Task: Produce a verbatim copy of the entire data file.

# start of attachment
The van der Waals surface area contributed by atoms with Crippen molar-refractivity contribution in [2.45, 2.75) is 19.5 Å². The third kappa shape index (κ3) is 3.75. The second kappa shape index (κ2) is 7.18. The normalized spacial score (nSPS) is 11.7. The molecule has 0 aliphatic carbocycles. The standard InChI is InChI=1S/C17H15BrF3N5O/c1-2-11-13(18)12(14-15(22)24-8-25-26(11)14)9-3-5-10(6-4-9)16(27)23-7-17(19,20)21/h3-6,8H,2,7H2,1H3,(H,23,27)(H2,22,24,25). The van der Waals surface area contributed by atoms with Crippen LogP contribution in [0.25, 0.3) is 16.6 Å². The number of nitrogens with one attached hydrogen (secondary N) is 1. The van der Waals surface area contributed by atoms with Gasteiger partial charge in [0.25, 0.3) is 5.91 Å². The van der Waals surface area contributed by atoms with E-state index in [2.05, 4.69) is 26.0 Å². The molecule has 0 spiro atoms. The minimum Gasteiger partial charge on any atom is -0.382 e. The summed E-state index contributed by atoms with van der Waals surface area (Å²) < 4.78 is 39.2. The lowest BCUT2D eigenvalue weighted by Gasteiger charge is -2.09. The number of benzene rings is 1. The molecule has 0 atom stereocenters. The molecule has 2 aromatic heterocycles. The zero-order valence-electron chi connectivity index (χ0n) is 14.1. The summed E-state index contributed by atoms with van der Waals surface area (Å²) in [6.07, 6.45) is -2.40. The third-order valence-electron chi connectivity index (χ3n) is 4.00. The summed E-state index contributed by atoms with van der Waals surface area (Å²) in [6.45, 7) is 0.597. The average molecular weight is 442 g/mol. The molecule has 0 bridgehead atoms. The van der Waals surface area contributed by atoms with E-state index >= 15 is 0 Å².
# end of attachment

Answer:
The van der Waals surface area contributed by atoms with Crippen molar-refractivity contribution in [2.45, 2.75) is 19.5 Å². The third kappa shape index (κ3) is 3.75. The second kappa shape index (κ2) is 7.18. The normalized spacial score (nSPS) is 11.7. The molecule has 0 aliphatic carbocycles. The standard InChI is InChI=1S/C17H15BrF3N5O/c1-2-11-13(18)12(14-15(22)24-8-25-26(11)14)9-3-5-10(6-4-9)16(27)23-7-17(19,20)21/h3-6,8H,2,7H2,1H3,(H,23,27)(H2,22,24,25). The van der Waals surface area contributed by atoms with Crippen LogP contribution in [0.25, 0.3) is 16.6 Å². The number of nitrogens with one attached hydrogen (secondary N) is 1. The van der Waals surface area contributed by atoms with Gasteiger partial charge in [0.25, 0.3) is 5.91 Å². The van der Waals surface area contributed by atoms with E-state index in [2.05, 4.69) is 26.0 Å². The molecule has 0 spiro atoms. The minimum Gasteiger partial charge on any atom is -0.382 e. The summed E-state index contributed by atoms with van der Waals surface area (Å²) < 4.78 is 39.2. The lowest BCUT2D eigenvalue weighted by Gasteiger charge is -2.09. The number of benzene rings is 1. The molecule has 0 atom stereocenters. The molecule has 2 aromatic heterocycles. The zero-order valence-electron chi connectivity index (χ0n) is 14.1. The summed E-state index contributed by atoms with van der Waals surface area (Å²) in [6.07, 6.45) is -2.40. The third-order valence-electron chi connectivity index (χ3n) is 4.00. The summed E-state index contributed by atoms with van der Waals surface area (Å²) in [6.45, 7) is 0.597. The average molecular weight is 442 g/mol. The molecule has 0 bridgehead atoms. The van der Waals surface area contributed by atoms with E-state index >= 15 is 0 Å².